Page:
As the temperature drops, pharmacies become crowded with people reaching out for face masks, educational institutions close to protect the brilliant minds of the coming generations, employees call in sick with runny noses and wheezing chests and the city of Lahore comes to a standstill. Smog has unfortunately become a staple in the early winter season of Lahore which was once renowned for its beauty and gardens.
Traditionally, fog added a touch of charm to the tough winter season for Lahori residents. However, recent Novembers have brought dread as thick clouds of smoke, mingling with fog, loom over Lahore. This hazardous combination poses a significant health risk, particularly for vulnerable groups such as children, the immunocompromised, and those with asthma.
In a concerning research finding, The University of Chicago revealed that the average age of Lahori residents is dropping by 7 years annually due to the impact of smog. With the Air Quality Index surpassing 500 in numerous locations, breathing in the present polluted air is equivalent to smoking 30 cigarettes daily. This alarming data underscores the urgent need for effective measures to address the smog crisis in Lahore.
How is smog formed?
Smog or more appropriately, photochemical smog forms when gaseous pollutants (volatile organic compounds like nitrogen oxide) participate in chemical reactions in the presence of sunlight. While there is a natural element to its formation, human activity is the primary cause of its aggravation.
Emissions from factories, power plants, and vehicles are a strong contributing factor to the high concentrations of pollutants in the air. In the regrettable scenario of Lahore, a major contributor to the issue is the burning of crop residue at the beginning of the wheat-planting season. When combined with decreasing temperatures, this practice leads to the entrapment of harmful fumes in the air, hindering their dispersion.
What are the health hazards?
Smog is a direct irritant to the eyes, increasing the risk of eye infections, like conjunctivitis. Inhaling the polluted air of Lahore is also likely to irritate the respiratory passages, leading to intense throat inflammation and runny noses. Prolonged exposure may also raise the risk of neurological, like disorientation and confusion, and cardiopulmonary disorders. Naturally, volatile organic compounds have been shown to have carcinogenic properties, thus the risk of cancer is also present.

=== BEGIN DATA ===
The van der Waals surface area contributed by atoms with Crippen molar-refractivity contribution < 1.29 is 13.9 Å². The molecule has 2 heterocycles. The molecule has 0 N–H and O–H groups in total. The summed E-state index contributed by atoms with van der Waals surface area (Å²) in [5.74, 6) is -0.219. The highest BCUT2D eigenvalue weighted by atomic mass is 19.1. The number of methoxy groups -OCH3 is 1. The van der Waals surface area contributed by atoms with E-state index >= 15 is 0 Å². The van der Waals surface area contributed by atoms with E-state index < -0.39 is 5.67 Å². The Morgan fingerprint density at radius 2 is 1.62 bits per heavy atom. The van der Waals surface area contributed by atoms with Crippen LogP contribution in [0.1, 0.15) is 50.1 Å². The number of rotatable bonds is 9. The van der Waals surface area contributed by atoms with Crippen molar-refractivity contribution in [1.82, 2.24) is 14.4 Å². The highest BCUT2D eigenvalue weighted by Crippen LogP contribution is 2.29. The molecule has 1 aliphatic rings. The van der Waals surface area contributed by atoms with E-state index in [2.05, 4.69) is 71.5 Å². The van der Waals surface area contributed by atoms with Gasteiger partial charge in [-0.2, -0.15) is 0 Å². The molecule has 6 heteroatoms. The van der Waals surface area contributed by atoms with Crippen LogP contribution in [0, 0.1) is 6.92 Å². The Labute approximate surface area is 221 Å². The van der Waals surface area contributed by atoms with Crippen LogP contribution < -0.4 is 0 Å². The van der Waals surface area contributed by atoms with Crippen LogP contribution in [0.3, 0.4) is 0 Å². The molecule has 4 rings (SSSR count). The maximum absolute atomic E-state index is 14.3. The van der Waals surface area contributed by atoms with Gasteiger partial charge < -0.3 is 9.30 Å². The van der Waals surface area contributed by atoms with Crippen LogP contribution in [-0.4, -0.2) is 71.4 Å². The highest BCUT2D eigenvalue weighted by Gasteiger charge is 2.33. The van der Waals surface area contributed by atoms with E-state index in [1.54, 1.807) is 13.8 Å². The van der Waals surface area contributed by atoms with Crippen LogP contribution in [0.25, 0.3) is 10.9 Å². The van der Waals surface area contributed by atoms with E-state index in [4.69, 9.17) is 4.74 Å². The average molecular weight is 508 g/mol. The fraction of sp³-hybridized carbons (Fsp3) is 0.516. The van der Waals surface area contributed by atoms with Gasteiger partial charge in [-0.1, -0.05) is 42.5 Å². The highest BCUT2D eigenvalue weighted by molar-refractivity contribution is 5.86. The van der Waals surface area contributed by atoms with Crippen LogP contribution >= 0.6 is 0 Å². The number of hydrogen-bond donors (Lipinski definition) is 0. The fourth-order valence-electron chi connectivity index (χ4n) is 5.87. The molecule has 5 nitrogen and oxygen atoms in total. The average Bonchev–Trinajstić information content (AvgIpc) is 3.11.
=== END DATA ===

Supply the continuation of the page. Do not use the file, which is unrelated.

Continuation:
Polluted air is the ultimate nightmare for asthmatics, since smog enhances the risk of severe asthma attacks which may prove life-threatening. As for children, it reduces immunity, leaving them vulnerable to infection.
A recent report from Punjab Healthcare highlights a staggering figure of 12,000 individuals hospitalized directly due to the impact of smog in this 2023 season. This is only an estimate of the real numbers affected which are projected to be much higher.
The Way Forward
Authorities are actively addressing the recent smog crisis in Lahore, implementing temporary closures of schools, markets, and parks this week. However, this approach has proven ineffective over the years, necessitating a more sustainable solution for the city of gardens.
To enhance air quality in the long term, stringent monitoring of farmers during the wheat-planting season is essential. Powerplants should be encouraged to responsibly use fossil fuels, particularly as winter sets in. Large-scale industries must adopt eco-friendly production methods, and the incorporation of Carbon Tax can serve as a deterrent, curbing healthcare costs associated with their activities.
Public awareness is crucial, educating Lahori citizens on how to protect themselves from this significant health hazard. By combining proactive measures and community engagement, a lasting improvement in Lahore’s air quality can be achieved.